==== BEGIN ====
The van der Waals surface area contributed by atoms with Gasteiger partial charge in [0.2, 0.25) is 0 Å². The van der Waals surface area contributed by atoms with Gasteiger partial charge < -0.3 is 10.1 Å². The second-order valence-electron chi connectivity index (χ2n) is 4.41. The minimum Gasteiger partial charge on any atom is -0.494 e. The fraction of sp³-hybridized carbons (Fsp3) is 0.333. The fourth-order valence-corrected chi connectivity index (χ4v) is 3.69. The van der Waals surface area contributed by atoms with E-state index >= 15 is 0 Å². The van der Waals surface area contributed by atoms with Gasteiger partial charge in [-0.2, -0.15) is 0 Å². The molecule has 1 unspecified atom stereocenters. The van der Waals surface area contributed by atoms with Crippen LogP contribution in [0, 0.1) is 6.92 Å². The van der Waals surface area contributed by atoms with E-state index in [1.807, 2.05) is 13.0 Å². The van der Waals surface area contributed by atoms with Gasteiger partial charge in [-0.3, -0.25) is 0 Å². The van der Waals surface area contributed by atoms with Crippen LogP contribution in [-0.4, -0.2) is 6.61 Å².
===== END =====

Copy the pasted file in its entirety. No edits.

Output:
The van der Waals surface area contributed by atoms with Gasteiger partial charge in [0.2, 0.25) is 0 Å². The van der Waals surface area contributed by atoms with Gasteiger partial charge < -0.3 is 10.1 Å². The second-order valence-electron chi connectivity index (χ2n) is 4.41. The minimum Gasteiger partial charge on any atom is -0.494 e. The fraction of sp³-hybridized carbons (Fsp3) is 0.333. The fourth-order valence-corrected chi connectivity index (χ4v) is 3.69. The van der Waals surface area contributed by atoms with E-state index >= 15 is 0 Å². The van der Waals surface area contributed by atoms with Gasteiger partial charge in [-0.2, -0.15) is 0 Å². The molecule has 1 unspecified atom stereocenters. The van der Waals surface area contributed by atoms with Crippen LogP contribution in [0, 0.1) is 6.92 Å². The van der Waals surface area contributed by atoms with E-state index in [1.807, 2.05) is 13.0 Å². The van der Waals surface area contributed by atoms with Gasteiger partial charge in [-0.3, -0.25) is 0 Å². The van der Waals surface area contributed by atoms with Crippen LogP contribution in [-0.4, -0.2) is 6.61 Å².